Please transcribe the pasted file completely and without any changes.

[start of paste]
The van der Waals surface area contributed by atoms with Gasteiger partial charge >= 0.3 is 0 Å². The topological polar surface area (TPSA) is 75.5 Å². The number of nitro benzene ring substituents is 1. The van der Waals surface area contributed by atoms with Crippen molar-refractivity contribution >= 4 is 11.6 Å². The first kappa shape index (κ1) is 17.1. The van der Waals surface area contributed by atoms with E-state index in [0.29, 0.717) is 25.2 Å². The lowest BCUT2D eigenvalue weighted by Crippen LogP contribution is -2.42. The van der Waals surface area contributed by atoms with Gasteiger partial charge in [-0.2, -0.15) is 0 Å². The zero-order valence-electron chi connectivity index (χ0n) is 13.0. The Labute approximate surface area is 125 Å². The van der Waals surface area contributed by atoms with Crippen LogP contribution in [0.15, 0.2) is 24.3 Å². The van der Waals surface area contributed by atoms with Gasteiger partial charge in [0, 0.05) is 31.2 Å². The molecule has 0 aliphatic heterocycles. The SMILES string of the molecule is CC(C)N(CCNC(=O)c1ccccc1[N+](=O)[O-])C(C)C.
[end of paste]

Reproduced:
The van der Waals surface area contributed by atoms with Gasteiger partial charge >= 0.3 is 0 Å². The topological polar surface area (TPSA) is 75.5 Å². The number of nitro benzene ring substituents is 1. The van der Waals surface area contributed by atoms with Crippen molar-refractivity contribution >= 4 is 11.6 Å². The first kappa shape index (κ1) is 17.1. The van der Waals surface area contributed by atoms with E-state index in [0.29, 0.717) is 25.2 Å². The lowest BCUT2D eigenvalue weighted by Crippen LogP contribution is -2.42. The van der Waals surface area contributed by atoms with Gasteiger partial charge in [-0.2, -0.15) is 0 Å². The zero-order valence-electron chi connectivity index (χ0n) is 13.0. The Labute approximate surface area is 125 Å². The van der Waals surface area contributed by atoms with Crippen LogP contribution in [0.15, 0.2) is 24.3 Å². The van der Waals surface area contributed by atoms with Gasteiger partial charge in [0, 0.05) is 31.2 Å². The molecule has 0 aliphatic heterocycles. The SMILES string of the molecule is CC(C)N(CCNC(=O)c1ccccc1[N+](=O)[O-])C(C)C.